In UX, there isn’t an everything

By Tim Caynes @timcaynes

At the Lightning UX event in London a few weeks ago, I was lucky enough to share the stage with some very clever people talking about designing for mobile.

Except that I wasn’t talking about designing for mobile. I happened to be the speaker who forgot to read the brief. So I talked, lightning style, about something completely different.

I chose to speak about the hopelessness of trying to keep up with new and re-invented user experience methods and practices. As UX further develops and evolves, it can sometimes seem that every week it attempts to eat itself.

As a UX professional with a relatively long service, this can be difficult to keep up with, especially when you’re just trying to do some work. For any relative newcomer to the profession, this must be like trying to herd cats blindfolded, whilst everyone in your Twitter timeline is riding around on fixed-gear bicycles, shouting at you about which cat you should herd.

UX Method Interpolation Theory

So to help me make appropriate decisions about what to do and when, I’ve developed by own UX Method Interpolation Theory.

In short, in UX, there are too many methods and too little time. Simply choosing the right methods at the right times is a reasonable strategy. In practice, if I’m feeling left behind with new methods or practices that I’m expected to know, I tell myself this:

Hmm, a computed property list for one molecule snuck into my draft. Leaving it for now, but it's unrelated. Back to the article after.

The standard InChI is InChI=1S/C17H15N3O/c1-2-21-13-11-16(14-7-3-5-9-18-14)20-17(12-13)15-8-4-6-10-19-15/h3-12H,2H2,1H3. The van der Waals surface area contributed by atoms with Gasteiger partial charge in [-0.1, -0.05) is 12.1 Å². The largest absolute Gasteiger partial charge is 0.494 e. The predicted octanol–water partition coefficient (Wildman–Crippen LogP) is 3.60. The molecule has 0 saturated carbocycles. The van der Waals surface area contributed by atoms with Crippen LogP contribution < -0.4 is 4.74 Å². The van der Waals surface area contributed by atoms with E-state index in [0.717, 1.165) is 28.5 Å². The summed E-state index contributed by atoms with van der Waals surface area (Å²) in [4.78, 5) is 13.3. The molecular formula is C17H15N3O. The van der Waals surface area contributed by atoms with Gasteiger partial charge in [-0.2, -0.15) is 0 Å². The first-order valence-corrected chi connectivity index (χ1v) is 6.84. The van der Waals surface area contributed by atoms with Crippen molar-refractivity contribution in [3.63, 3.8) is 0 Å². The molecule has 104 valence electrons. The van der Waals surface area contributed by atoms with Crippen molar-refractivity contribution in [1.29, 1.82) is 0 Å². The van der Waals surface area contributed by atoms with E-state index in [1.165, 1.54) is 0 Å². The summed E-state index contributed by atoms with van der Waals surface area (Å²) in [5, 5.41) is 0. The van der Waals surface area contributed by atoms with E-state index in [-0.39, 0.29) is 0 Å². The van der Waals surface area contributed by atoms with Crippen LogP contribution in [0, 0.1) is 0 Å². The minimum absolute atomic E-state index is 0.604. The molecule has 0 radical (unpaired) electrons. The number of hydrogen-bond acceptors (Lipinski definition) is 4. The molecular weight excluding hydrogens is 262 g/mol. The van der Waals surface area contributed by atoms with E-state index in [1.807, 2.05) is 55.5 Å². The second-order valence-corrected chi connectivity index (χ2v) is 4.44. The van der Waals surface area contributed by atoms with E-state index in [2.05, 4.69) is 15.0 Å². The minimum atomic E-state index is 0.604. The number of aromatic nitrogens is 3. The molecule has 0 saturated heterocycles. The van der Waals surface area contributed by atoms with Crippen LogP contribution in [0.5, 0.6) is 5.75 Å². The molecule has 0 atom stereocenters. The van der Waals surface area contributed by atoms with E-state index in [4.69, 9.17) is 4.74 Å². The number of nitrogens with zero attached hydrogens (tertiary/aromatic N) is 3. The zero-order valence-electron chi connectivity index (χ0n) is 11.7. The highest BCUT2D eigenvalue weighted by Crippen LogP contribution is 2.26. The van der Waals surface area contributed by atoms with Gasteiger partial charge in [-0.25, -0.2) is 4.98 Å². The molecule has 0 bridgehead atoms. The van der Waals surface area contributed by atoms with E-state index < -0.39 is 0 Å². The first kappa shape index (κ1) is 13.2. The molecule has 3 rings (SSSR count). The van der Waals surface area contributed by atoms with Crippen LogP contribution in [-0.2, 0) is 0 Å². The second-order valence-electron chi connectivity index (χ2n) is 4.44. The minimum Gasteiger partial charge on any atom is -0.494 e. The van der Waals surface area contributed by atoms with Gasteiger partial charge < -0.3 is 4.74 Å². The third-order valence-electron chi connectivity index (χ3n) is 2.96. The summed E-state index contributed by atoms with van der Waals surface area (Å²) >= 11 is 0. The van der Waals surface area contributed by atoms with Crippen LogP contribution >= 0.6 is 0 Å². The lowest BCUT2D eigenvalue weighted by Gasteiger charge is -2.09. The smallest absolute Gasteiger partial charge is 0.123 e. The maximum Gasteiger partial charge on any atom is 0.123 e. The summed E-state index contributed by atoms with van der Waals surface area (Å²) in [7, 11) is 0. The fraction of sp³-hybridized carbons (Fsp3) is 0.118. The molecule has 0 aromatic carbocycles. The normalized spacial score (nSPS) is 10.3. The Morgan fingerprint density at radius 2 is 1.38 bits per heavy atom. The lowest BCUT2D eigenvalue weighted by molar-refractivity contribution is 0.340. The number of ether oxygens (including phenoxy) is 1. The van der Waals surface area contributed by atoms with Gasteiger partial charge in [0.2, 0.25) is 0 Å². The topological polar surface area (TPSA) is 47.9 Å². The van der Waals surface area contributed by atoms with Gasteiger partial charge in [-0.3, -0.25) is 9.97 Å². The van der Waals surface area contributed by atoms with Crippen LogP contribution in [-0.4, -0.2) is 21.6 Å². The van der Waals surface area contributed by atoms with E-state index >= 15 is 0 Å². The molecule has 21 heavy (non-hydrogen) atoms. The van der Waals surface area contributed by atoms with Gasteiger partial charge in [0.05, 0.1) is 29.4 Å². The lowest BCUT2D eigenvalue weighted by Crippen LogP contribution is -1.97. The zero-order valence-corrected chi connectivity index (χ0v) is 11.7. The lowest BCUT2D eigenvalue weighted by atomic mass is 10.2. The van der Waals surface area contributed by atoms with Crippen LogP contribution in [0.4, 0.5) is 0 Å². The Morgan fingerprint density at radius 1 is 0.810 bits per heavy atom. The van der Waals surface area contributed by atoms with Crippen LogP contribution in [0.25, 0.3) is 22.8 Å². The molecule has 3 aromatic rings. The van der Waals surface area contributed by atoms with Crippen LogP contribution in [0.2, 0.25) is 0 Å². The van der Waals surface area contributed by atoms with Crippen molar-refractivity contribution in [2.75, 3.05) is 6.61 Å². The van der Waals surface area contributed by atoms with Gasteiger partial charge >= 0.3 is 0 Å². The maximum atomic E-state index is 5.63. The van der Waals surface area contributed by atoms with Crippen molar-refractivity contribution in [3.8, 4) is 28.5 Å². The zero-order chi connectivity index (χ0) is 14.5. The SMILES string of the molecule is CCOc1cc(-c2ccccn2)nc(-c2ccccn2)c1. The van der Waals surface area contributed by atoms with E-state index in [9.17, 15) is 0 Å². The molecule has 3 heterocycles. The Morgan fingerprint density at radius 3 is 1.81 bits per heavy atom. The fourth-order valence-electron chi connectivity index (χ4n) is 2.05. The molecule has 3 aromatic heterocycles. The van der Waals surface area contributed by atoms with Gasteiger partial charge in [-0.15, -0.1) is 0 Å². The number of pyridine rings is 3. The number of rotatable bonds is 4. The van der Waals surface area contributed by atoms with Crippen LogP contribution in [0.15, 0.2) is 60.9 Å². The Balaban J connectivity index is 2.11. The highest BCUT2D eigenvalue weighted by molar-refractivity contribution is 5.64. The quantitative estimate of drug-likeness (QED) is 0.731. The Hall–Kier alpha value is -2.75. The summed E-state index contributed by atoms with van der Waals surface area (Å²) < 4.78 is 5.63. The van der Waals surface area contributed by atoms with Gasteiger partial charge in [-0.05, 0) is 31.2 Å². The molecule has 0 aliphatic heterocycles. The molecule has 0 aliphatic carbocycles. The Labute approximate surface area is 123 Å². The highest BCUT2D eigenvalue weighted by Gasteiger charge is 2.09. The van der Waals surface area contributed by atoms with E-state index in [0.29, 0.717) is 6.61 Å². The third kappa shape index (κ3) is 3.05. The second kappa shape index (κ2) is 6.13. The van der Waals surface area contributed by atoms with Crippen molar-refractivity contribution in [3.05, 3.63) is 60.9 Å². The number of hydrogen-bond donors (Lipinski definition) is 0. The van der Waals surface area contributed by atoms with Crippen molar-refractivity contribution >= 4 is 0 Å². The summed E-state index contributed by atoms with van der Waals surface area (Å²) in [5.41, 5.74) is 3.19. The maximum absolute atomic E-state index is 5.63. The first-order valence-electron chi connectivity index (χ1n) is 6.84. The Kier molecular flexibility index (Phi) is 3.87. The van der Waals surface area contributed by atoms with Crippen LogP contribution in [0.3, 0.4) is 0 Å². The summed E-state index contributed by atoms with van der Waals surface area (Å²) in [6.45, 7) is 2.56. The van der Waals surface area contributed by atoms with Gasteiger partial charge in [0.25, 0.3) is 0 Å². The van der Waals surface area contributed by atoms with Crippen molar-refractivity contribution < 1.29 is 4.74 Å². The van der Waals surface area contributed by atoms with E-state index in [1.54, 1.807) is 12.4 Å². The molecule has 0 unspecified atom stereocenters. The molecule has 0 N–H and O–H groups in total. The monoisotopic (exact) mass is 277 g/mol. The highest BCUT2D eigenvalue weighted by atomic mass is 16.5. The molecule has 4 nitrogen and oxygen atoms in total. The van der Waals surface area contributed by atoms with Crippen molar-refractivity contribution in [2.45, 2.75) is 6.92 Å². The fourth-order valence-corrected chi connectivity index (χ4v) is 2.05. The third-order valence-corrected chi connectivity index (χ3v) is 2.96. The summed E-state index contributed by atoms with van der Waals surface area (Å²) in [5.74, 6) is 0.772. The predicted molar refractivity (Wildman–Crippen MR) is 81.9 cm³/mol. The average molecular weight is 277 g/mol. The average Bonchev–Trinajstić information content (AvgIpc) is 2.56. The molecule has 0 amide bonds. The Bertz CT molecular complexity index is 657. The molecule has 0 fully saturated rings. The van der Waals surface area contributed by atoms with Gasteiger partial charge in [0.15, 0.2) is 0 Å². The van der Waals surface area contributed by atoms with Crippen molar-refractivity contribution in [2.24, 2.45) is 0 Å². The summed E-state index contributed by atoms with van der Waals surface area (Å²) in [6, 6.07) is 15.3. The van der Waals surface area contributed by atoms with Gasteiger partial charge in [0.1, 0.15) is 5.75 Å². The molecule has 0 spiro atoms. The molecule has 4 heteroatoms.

• You don’t have to know everything
  • You’ll never know everything
  • And actually, as far as UX goes, there isn’t, and probably never will be, an everything

Thankfully, I don’t have to go into great detail here, because, as usual, the Lightning UX folks recorded the whole thing and, if you’re inclined, you can give up 6:45 minutes of your time to see what I had to say.

Without giving too much away, I won’t be able to give this presentation again. Which is a shame, since I hoped to see some hands go up.

If you are having problems viewing this video, try watching it on Youtube here: http://www.youtube.com/watch?v=QV8saqe18pY&list=PL6F3213F615597428&index=2

Tim Caynes

I’m a Principal Designer at Foolproof which means I’m responsible for the integrity of the design thinking that shapes the work that we do.

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